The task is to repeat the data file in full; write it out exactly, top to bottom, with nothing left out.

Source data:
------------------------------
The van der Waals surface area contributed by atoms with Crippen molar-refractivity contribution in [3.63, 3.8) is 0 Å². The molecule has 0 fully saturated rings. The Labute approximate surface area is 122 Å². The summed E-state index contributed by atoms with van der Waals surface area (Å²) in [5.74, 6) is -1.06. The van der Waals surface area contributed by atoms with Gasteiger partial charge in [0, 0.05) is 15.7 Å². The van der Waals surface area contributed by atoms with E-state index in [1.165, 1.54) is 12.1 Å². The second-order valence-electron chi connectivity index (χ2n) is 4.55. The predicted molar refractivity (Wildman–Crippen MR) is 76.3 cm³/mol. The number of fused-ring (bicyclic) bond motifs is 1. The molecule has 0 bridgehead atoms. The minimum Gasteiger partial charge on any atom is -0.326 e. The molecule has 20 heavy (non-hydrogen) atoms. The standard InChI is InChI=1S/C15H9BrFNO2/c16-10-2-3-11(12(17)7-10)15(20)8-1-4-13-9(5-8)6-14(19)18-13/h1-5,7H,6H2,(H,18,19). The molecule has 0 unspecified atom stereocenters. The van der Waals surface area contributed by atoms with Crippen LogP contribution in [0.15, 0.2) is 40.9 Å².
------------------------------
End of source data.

The van der Waals surface area contributed by atoms with Crippen molar-refractivity contribution in [3.63, 3.8) is 0 Å². The molecule has 0 fully saturated rings. The Labute approximate surface area is 122 Å². The summed E-state index contributed by atoms with van der Waals surface area (Å²) in [5.74, 6) is -1.06. The van der Waals surface area contributed by atoms with Gasteiger partial charge in [0, 0.05) is 15.7 Å². The van der Waals surface area contributed by atoms with E-state index in [1.165, 1.54) is 12.1 Å². The second-order valence-electron chi connectivity index (χ2n) is 4.55. The predicted molar refractivity (Wildman–Crippen MR) is 76.3 cm³/mol. The number of fused-ring (bicyclic) bond motifs is 1. The molecule has 0 bridgehead atoms. The minimum Gasteiger partial charge on any atom is -0.326 e. The molecule has 20 heavy (non-hydrogen) atoms. The standard InChI is InChI=1S/C15H9BrFNO2/c16-10-2-3-11(12(17)7-10)15(20)8-1-4-13-9(5-8)6-14(19)18-13/h1-5,7H,6H2,(H,18,19). The molecule has 0 unspecified atom stereocenters. The van der Waals surface area contributed by atoms with Crippen LogP contribution in [0.15, 0.2) is 40.9 Å².